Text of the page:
Hardcover - 228 pages
Published by: Industrial Press
Publication Date: August 2001
Selling Planning & Scheduling to Management and Operations
Understanding the Nature of Maintenance Activities
Where Planning Fits Into Good Maintenance Practices
Managing the Planning & Scheduling Function
Sizing the Maintenance Staff
The Planning Process (micro)
Detailed Planning Process - Scope, Research, Job Steps, Access, Permissions
Detailed Planning Process - Materials, Tools and Equipment
Analytical Estimation and Slotting
Coordination with Operations
Scheduling Maintenance Work
Job Execution and Feedback
Job Close Out and Follow Up
Planner and Scheduler Metrics
Using CMMS to Aid Planning and Scheduling
Planning and Management of Major Maintenance Shutdowns and Management of Projects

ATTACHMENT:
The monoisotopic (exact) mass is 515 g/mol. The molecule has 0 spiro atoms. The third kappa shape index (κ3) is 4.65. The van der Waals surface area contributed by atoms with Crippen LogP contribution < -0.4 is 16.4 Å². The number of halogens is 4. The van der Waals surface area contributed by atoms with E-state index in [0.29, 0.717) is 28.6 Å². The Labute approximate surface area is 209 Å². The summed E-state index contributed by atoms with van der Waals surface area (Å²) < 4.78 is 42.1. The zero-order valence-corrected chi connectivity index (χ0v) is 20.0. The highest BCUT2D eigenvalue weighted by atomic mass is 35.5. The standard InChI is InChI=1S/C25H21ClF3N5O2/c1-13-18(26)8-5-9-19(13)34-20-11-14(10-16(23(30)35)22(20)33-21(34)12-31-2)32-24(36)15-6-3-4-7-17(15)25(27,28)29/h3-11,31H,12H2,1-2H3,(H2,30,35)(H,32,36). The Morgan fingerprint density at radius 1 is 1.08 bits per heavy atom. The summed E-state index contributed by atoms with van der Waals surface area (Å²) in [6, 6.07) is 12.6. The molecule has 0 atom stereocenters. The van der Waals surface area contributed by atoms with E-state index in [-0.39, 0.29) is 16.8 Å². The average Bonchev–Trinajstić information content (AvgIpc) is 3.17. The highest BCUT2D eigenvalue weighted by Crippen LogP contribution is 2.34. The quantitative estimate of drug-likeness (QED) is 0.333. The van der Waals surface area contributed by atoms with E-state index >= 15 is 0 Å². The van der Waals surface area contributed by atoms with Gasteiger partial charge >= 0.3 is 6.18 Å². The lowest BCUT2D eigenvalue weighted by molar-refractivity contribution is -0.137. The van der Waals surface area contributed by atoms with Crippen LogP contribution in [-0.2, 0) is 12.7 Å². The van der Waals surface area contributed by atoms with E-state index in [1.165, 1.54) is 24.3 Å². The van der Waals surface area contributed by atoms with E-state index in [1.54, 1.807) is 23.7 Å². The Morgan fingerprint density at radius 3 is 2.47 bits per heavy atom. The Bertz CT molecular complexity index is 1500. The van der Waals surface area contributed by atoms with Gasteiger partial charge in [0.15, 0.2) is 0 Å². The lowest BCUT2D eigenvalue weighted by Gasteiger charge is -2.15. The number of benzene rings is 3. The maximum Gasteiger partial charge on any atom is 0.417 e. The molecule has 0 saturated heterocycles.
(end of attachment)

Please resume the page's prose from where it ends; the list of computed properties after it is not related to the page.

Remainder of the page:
There are essentially two major titles available on the market at present which deal with Maintenance Planning and Scheduling - this one, and Doc Palmer's Maintenance Planning and Scheduling Handbook. Of the two, this book is more concise, clearer in its description of the principles of Maintenance Planning and Scheduling, and, therefore, more highly recommended. Don Nyman and Joel Levitt are both highly experienced maintenance trainers, and their communication credentials show in this book - simply, it is very easy to understand, and outlines all that most new, or recently appointed maintenance planners would ever want to know. It also would be a highly valuable reference for anybody looking to establish, or refine the Maintenance Planning process within their organisation.